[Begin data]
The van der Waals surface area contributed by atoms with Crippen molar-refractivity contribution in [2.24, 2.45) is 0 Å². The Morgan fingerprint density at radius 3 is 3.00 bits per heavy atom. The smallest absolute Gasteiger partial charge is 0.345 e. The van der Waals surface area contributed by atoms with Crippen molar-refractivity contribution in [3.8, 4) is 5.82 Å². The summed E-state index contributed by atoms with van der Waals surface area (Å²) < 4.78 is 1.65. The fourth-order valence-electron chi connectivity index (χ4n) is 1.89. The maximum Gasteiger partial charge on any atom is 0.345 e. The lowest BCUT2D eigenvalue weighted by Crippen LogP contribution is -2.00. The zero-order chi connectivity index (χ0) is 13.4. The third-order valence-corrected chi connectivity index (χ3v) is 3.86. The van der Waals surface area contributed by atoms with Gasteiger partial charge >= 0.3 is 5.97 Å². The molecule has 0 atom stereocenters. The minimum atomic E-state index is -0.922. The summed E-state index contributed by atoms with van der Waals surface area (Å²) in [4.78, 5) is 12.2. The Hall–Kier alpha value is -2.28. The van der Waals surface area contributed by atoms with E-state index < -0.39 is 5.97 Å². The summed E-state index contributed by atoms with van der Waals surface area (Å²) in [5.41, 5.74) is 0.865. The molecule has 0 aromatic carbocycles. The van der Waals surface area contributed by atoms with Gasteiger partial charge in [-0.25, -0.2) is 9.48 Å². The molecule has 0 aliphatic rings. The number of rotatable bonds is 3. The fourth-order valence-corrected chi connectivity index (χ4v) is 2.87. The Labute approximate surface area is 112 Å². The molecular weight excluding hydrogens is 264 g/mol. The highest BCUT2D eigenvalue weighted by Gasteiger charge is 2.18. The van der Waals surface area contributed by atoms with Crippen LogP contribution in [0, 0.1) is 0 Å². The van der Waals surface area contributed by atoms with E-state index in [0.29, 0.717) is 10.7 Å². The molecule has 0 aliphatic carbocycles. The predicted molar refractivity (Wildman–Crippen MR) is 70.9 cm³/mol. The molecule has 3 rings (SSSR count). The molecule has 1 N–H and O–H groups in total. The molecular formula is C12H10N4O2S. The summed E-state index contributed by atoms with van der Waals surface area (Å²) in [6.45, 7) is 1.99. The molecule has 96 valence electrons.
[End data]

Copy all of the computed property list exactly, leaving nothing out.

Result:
The van der Waals surface area contributed by atoms with Crippen molar-refractivity contribution in [2.24, 2.45) is 0 Å². The Morgan fingerprint density at radius 3 is 3.00 bits per heavy atom. The smallest absolute Gasteiger partial charge is 0.345 e. The van der Waals surface area contributed by atoms with Crippen molar-refractivity contribution in [3.8, 4) is 5.82 Å². The summed E-state index contributed by atoms with van der Waals surface area (Å²) < 4.78 is 1.65. The fourth-order valence-electron chi connectivity index (χ4n) is 1.89. The maximum Gasteiger partial charge on any atom is 0.345 e. The lowest BCUT2D eigenvalue weighted by Crippen LogP contribution is -2.00. The zero-order chi connectivity index (χ0) is 13.4. The third-order valence-corrected chi connectivity index (χ3v) is 3.86. The van der Waals surface area contributed by atoms with Gasteiger partial charge >= 0.3 is 5.97 Å². The molecule has 0 atom stereocenters. The minimum atomic E-state index is -0.922. The summed E-state index contributed by atoms with van der Waals surface area (Å²) in [4.78, 5) is 12.2. The Hall–Kier alpha value is -2.28. The van der Waals surface area contributed by atoms with E-state index < -0.39 is 5.97 Å². The summed E-state index contributed by atoms with van der Waals surface area (Å²) in [5.41, 5.74) is 0.865. The molecule has 0 aromatic carbocycles. The van der Waals surface area contributed by atoms with Gasteiger partial charge in [-0.25, -0.2) is 9.48 Å². The molecule has 0 aliphatic rings. The number of rotatable bonds is 3. The fourth-order valence-corrected chi connectivity index (χ4v) is 2.87. The Labute approximate surface area is 112 Å². The molecular weight excluding hydrogens is 264 g/mol. The highest BCUT2D eigenvalue weighted by Gasteiger charge is 2.18. The van der Waals surface area contributed by atoms with Crippen LogP contribution in [0, 0.1) is 0 Å². The van der Waals surface area contributed by atoms with E-state index in [0.29, 0.717) is 10.7 Å². The molecule has 0 aliphatic carbocycles. The predicted molar refractivity (Wildman–Crippen MR) is 70.9 cm³/mol. The molecule has 3 rings (SSSR count). The molecule has 1 N–H and O–H groups in total. The molecular formula is C12H10N4O2S. The summed E-state index contributed by atoms with van der Waals surface area (Å²) in [6.45, 7) is 1.99. The molecule has 96 valence electrons.